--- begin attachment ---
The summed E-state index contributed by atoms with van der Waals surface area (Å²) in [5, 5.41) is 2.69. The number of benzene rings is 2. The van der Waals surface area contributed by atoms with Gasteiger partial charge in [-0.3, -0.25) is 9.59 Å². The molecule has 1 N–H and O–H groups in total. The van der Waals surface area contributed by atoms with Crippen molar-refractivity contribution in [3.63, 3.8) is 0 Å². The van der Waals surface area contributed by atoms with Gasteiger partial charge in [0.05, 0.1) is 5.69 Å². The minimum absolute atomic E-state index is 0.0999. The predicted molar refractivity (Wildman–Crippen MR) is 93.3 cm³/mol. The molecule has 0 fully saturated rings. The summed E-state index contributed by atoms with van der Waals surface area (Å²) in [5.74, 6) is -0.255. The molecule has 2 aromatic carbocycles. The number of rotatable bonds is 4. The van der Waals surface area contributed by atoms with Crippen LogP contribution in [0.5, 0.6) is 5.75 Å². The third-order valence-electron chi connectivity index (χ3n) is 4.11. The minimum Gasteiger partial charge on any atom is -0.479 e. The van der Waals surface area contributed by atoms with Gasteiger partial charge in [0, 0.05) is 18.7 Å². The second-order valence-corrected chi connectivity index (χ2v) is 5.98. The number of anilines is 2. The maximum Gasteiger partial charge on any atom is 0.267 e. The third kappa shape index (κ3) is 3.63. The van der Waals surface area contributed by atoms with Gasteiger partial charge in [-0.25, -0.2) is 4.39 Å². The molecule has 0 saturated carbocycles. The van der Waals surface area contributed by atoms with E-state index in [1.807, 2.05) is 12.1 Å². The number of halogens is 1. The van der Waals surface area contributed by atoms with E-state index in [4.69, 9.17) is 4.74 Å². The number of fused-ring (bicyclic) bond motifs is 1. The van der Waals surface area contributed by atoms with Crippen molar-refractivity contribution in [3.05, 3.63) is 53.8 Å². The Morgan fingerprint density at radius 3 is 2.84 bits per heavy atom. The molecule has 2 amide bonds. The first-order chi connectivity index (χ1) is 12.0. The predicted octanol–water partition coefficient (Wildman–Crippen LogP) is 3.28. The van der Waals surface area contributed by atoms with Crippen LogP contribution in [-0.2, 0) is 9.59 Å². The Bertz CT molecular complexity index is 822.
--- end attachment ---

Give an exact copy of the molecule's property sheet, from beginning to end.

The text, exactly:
The summed E-state index contributed by atoms with van der Waals surface area (Å²) in [5, 5.41) is 2.69. The number of benzene rings is 2. The van der Waals surface area contributed by atoms with Gasteiger partial charge in [-0.3, -0.25) is 9.59 Å². The molecule has 1 N–H and O–H groups in total. The van der Waals surface area contributed by atoms with Crippen molar-refractivity contribution in [3.63, 3.8) is 0 Å². The van der Waals surface area contributed by atoms with Gasteiger partial charge in [0.05, 0.1) is 5.69 Å². The minimum absolute atomic E-state index is 0.0999. The predicted molar refractivity (Wildman–Crippen MR) is 93.3 cm³/mol. The molecule has 0 fully saturated rings. The summed E-state index contributed by atoms with van der Waals surface area (Å²) in [5.74, 6) is -0.255. The molecule has 2 aromatic carbocycles. The number of rotatable bonds is 4. The van der Waals surface area contributed by atoms with Crippen LogP contribution in [0.5, 0.6) is 5.75 Å². The third-order valence-electron chi connectivity index (χ3n) is 4.11. The minimum Gasteiger partial charge on any atom is -0.479 e. The van der Waals surface area contributed by atoms with Gasteiger partial charge in [0, 0.05) is 18.7 Å². The second-order valence-corrected chi connectivity index (χ2v) is 5.98. The number of anilines is 2. The maximum Gasteiger partial charge on any atom is 0.267 e. The third kappa shape index (κ3) is 3.63. The van der Waals surface area contributed by atoms with Gasteiger partial charge in [-0.25, -0.2) is 4.39 Å². The molecule has 0 saturated carbocycles. The van der Waals surface area contributed by atoms with E-state index in [1.807, 2.05) is 12.1 Å². The number of halogens is 1. The van der Waals surface area contributed by atoms with E-state index in [4.69, 9.17) is 4.74 Å². The number of fused-ring (bicyclic) bond motifs is 1. The van der Waals surface area contributed by atoms with Crippen molar-refractivity contribution in [3.05, 3.63) is 53.8 Å². The Morgan fingerprint density at radius 3 is 2.84 bits per heavy atom. The molecule has 2 amide bonds. The first-order chi connectivity index (χ1) is 12.0. The predicted octanol–water partition coefficient (Wildman–Crippen LogP) is 3.28. The van der Waals surface area contributed by atoms with Crippen LogP contribution in [-0.2, 0) is 9.59 Å². The Bertz CT molecular complexity index is 822.